We also know that the credit card charges for which Steven was arrested in January were dropped in April. They were then reinstated in May, and Steven was indicted. On May 19 a warrant was issued for his arrest. I was able to get in touch with a friend of Steven's, who made it rather clear that Steven isn't interested in talking to journalists right now.

So at the very least, here, we now have more confirmation that informants working for the police illegally broke into Ryan Frederick's home three days before the drug raid. At worst, they may have done so with the consent of the police, this may not have been the first time they've done so, and the police may be intimidating the two men to prevent them from talking about it.

Moreover, you also have the unfortunate scenario where two men who may be the most important witnesses in Ryan Frederick's trial are facing a slew of charges of their own, and basically at the mercy of the very police department their testimony could implicate.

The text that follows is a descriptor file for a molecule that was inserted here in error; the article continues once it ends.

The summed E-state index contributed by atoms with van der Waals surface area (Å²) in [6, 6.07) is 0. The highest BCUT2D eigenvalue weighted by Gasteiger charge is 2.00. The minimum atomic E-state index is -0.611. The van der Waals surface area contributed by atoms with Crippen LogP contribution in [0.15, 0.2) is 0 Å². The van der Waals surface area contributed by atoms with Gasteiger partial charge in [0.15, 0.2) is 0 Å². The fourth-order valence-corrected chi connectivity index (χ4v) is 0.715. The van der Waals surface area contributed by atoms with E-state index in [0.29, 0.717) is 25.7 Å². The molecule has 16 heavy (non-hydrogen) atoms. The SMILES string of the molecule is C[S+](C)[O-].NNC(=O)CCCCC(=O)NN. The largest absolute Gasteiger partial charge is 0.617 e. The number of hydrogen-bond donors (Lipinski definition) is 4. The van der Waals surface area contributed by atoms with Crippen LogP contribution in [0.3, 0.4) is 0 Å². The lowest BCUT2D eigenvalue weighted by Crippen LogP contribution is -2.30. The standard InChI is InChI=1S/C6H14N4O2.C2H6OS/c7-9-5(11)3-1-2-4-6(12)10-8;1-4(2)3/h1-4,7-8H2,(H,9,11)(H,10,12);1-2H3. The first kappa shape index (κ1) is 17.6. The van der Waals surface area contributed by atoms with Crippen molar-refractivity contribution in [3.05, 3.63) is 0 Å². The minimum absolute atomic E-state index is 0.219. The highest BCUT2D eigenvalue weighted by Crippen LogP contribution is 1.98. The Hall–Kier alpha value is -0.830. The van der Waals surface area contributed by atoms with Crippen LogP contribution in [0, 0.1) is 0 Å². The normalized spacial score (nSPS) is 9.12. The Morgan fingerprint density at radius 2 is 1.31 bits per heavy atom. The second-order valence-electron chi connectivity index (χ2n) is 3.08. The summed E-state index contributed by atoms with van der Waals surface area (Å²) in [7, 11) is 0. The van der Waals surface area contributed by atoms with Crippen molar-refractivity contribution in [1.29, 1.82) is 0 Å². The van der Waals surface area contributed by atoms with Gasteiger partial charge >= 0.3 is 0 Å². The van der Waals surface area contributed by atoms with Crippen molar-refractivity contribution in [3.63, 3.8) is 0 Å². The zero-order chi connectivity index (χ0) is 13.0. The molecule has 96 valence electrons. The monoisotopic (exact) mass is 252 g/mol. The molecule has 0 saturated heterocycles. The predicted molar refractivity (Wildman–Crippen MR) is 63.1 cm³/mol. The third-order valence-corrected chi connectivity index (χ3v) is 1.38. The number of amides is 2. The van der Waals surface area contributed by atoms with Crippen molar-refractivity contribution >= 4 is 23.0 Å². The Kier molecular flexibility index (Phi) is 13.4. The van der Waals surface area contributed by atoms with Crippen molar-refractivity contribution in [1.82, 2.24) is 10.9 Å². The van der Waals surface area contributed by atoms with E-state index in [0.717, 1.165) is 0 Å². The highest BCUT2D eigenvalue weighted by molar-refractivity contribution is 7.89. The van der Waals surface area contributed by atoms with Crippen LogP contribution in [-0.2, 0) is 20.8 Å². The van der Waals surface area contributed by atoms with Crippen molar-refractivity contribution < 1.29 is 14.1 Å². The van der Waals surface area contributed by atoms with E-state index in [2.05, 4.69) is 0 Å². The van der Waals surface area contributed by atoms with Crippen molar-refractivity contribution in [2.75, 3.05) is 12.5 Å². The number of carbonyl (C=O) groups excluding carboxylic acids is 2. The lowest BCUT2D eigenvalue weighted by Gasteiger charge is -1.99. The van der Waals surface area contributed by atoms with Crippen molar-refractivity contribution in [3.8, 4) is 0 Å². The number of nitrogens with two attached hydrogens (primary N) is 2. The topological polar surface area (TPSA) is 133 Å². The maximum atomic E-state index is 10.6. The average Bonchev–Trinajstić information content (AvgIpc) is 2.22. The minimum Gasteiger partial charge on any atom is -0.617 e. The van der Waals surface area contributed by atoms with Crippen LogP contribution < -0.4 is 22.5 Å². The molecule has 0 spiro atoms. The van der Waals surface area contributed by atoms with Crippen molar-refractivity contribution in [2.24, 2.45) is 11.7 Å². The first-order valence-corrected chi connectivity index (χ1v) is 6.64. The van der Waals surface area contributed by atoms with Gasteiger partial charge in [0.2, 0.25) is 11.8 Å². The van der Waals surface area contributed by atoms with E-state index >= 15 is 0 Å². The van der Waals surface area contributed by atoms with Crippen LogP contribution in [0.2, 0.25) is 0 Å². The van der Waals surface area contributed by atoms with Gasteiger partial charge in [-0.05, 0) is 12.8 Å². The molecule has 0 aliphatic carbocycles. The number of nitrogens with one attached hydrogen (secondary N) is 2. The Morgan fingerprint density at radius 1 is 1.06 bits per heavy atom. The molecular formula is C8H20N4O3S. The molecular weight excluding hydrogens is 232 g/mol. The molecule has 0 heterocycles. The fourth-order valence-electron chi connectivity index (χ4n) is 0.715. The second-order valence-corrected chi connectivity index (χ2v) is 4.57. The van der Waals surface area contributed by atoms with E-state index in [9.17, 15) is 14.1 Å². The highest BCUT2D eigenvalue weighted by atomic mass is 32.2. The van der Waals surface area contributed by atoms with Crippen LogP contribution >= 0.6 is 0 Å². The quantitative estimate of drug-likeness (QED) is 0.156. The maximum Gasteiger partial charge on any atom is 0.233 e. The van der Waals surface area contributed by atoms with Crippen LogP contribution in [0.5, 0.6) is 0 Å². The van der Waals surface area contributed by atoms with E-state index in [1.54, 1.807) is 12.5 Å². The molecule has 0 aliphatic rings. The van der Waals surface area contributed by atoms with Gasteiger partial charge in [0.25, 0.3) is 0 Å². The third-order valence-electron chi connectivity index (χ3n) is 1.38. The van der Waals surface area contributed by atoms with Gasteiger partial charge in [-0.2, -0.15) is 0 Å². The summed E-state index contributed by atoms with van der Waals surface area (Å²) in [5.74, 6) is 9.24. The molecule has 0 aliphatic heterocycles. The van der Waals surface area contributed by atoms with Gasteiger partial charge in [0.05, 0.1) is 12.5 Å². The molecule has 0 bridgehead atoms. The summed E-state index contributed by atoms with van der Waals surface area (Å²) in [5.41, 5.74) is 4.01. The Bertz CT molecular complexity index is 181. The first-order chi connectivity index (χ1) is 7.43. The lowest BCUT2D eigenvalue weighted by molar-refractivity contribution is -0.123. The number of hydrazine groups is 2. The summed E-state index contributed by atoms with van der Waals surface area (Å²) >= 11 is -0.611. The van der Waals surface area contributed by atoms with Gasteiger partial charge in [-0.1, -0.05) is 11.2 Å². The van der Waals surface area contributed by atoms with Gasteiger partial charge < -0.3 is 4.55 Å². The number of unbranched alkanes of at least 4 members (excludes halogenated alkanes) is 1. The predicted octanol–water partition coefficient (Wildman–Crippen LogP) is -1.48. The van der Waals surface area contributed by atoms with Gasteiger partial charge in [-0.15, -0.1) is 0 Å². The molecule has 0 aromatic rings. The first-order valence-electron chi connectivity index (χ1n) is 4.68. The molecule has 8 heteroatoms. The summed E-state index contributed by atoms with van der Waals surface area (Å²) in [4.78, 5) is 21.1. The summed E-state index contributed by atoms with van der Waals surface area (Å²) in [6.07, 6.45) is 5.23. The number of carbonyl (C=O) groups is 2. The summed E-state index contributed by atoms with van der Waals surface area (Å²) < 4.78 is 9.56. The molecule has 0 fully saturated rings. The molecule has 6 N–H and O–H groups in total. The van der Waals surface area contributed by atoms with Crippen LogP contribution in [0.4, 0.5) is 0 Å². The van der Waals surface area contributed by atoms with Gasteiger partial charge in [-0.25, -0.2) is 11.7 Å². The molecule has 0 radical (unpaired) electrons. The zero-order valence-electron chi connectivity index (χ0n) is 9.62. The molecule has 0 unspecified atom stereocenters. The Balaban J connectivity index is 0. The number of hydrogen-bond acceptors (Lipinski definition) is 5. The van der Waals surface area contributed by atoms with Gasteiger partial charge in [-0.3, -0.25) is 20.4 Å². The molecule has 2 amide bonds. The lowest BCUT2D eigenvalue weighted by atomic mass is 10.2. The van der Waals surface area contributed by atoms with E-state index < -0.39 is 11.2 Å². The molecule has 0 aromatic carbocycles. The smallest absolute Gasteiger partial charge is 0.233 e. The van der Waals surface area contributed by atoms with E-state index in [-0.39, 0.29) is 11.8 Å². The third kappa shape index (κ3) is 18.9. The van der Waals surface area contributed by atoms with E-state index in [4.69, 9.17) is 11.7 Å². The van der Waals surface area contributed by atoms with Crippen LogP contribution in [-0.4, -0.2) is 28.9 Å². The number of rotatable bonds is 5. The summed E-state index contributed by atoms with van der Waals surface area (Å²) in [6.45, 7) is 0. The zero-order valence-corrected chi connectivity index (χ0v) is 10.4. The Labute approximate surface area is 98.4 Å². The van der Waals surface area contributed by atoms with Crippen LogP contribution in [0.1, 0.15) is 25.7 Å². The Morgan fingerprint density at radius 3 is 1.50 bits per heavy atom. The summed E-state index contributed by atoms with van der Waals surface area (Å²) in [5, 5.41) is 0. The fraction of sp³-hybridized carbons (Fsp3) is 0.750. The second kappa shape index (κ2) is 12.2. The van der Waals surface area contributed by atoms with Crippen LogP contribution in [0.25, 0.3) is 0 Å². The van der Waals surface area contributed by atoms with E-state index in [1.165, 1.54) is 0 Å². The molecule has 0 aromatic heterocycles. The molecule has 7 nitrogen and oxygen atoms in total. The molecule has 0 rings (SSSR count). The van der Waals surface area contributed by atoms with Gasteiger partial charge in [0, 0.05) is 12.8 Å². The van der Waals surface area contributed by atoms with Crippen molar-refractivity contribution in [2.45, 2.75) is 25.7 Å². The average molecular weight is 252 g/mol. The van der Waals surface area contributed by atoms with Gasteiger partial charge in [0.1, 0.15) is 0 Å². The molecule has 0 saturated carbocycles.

Back in January, Chesapeake City Manager William Harrell hired an outside firm to conduct a top-to-bottom review of the city police department. So it seems clear that some officials in Chesapeake city government know there are problems. Given the circumstances of this case, though, and that a man's life may be on the line, these latest allegations merit an outside investigation of Chesapeake PD, if not by Virginia Attorney General Bob McConnell, then by U.S. Attorney Chuck Rosenberg.

Prior archive of Frederick posts here

MORE:  I should have included in the original post that I attempted to contact Reggie's attorney for comment.  She didn't return my call.  The Chesapeake Police Department also had no comment.  I have not yet tried to call Ryan Frederick's attorney, but plan to this morning.  Thus far, he hasn't been all that interested in speaking to the media.

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  • M2||

    This is getting good...